MANAGING TAXES

Proposed inflation act: closing carried interest loophole

UPDATE 8/5/2022: As negotiations among the Democrat caucus continued after the release of the proposed tax and climate bill negotiated by Senators Manchin and Schumer, efforts to gain the support of Senator Sinema have resulted in changes to the proposed legislation.

Importantly, these changes mean that efforts to eliminate the current tax treatment on carried interest have been removed from the legislation. This means that private equity and venture capital will continue to be able to pay a lower capital gains rate on their primary forms of compensation. This was viewed as important in efforts to not upend innovation and investment in start ups that are viewed as vital to the growth of the economy.

Additionally, lawmakers in the Democrat caucus have agreed to alter a 15% minimum tax on corporations and a new 1% excise tax on stock buybacks by corporations.

Democrats in the Senate are now waiting for the parliamentarian to determine whether parts of the bill meet the chamber's strict budget legislation rules. Provided the parliamentarian gives the green light, Senator Schumer has stated that the revised legislation will be brought to the chamber floor on Saturday, setting the bill on the path to passage with a simple majority vote.

Removing the raise in taxes on PE/VC meant that the legislation won’t attempt to include any new taxes on the wealthy.



News the week of July 25 was quite eventful from a tax and wealth planning perspective. Senators Manchin and Schumer agreed on the “Inflation Reduction Act of 2022,” a tax and spending plan that will be added to the FY2022 Budget Reconciliation bill. The Senate may vote on the bill prior to the August recess.
 

As it currently stands, the bill includes changes to Section 1061 of the Code, which was added to the Code in 2017 by the Tax Cuts and Jobs Act “TCJA.”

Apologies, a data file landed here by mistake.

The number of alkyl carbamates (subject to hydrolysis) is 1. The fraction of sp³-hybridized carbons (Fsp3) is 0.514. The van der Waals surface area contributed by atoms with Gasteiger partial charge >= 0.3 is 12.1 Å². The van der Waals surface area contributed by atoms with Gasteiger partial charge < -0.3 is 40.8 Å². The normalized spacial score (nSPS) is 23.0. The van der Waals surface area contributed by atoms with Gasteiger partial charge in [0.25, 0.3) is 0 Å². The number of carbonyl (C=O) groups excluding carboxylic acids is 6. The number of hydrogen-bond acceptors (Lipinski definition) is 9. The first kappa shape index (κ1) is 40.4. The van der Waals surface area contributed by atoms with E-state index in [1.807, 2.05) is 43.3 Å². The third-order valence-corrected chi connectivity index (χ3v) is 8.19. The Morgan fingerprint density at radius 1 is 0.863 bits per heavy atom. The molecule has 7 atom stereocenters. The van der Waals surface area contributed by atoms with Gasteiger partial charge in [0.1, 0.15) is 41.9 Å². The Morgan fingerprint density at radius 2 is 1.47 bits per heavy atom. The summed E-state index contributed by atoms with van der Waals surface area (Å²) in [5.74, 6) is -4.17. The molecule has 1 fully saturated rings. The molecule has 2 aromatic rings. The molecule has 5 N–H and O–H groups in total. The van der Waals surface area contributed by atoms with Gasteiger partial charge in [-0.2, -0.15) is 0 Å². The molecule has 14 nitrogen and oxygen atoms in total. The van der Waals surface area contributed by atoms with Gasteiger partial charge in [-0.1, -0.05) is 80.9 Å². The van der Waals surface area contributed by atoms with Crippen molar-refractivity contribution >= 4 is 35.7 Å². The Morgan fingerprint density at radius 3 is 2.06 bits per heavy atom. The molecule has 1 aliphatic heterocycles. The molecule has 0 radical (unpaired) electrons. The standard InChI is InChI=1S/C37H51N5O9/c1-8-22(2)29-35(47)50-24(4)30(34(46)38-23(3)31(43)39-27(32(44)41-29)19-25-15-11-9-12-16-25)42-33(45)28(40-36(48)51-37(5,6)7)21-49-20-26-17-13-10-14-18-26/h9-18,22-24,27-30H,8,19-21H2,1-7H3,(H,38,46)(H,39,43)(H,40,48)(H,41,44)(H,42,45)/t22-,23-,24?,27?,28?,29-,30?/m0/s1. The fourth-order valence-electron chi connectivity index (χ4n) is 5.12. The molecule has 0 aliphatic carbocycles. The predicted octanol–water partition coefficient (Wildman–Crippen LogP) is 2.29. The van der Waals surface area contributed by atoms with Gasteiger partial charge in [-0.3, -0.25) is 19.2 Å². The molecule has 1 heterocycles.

The most significant of these changes is “Section 1231 gains,” which cover gains from the sale of real property used in a trade or business, would be a three-year holding period that allows carried interest holders to receive the benefit of long-term capital gain rates. As such, if the new bill is enacted, real estate carried interest or “promote” will generally be taxed as short-term capital gain unless the holding period requirements are met. 

In addition to the changes to the gains that are subject to Section 1061 of the Code, the proposed legislation would call for substantial changes to the taxing of carried interests.  

Carried interests not derived from real property gains used in a trade or business would be subject to a five-year holding period, except for taxpayers with an AGI of $400,000 or less, who would benefit from a holding period of three-years. 

The holding period would be determined by the following: 

  1. The date on which the service provider acquired substantially all the carried interest with respect to which the amount is realized
  2. The date on which the entity in which such carried interest is held acquired substantially all assets held by such entity 

As a result, a service provider that receives a carried interest (promote) does not receive the benefit of the holding period in the underlying asset. 

Transfers of carried interest would be subject to taxation at short-term capital gain rates, even if a non-recognition provision would otherwise apply.  

The proposed change in law would be effective for tax years beginning after December 31, 2022. 

To discuss the topics mentioned above in more detail, please contact your SVB Private Wealth Advisor. 

Gerald Baker is the head of Trust & Fiduciary Services and co-head of the Center for Wealth Planning Excellence at SVB Private.

The views expressed in the article are those of the author and/or person interviewed and do not necessarily reflect the views of SVB Private or other members of Silicon Valley Bank and SVB Financial Group. The materials on this website are for informational purposes only, are subject to change and do not take into account your particular investment objective, financial situation or need. Since each client’s situation is unique, you should consult your financial advisor and/or tax planning professional before acting on any information provided herein